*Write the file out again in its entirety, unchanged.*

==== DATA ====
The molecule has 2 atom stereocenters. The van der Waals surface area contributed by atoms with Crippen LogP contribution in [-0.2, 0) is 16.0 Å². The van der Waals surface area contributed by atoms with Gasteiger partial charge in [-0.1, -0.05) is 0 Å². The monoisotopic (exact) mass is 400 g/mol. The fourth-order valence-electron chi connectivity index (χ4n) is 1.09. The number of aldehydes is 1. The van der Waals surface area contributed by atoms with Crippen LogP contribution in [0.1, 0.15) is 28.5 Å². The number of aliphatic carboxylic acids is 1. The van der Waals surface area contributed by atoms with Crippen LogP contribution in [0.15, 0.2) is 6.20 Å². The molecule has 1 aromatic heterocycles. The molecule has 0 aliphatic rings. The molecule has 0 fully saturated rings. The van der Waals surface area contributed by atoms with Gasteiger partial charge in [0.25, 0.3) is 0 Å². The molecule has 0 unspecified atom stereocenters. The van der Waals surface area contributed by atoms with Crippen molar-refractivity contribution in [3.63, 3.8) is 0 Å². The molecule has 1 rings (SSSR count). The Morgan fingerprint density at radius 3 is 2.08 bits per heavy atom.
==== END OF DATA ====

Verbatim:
The molecule has 2 atom stereocenters. The van der Waals surface area contributed by atoms with Crippen LogP contribution in [-0.2, 0) is 16.0 Å². The van der Waals surface area contributed by atoms with Gasteiger partial charge in [-0.1, -0.05) is 0 Å². The monoisotopic (exact) mass is 400 g/mol. The fourth-order valence-electron chi connectivity index (χ4n) is 1.09. The number of aldehydes is 1. The van der Waals surface area contributed by atoms with Crippen LogP contribution in [0.1, 0.15) is 28.5 Å². The number of aliphatic carboxylic acids is 1. The van der Waals surface area contributed by atoms with Crippen LogP contribution in [0.15, 0.2) is 6.20 Å². The molecule has 1 aromatic heterocycles. The molecule has 0 aliphatic rings. The molecule has 0 fully saturated rings. The van der Waals surface area contributed by atoms with Gasteiger partial charge in [0.25, 0.3) is 0 Å². The molecule has 0 unspecified atom stereocenters. The van der Waals surface area contributed by atoms with Crippen molar-refractivity contribution in [3.63, 3.8) is 0 Å². The molecule has 1 rings (SSSR count). The Morgan fingerprint density at radius 3 is 2.08 bits per heavy atom.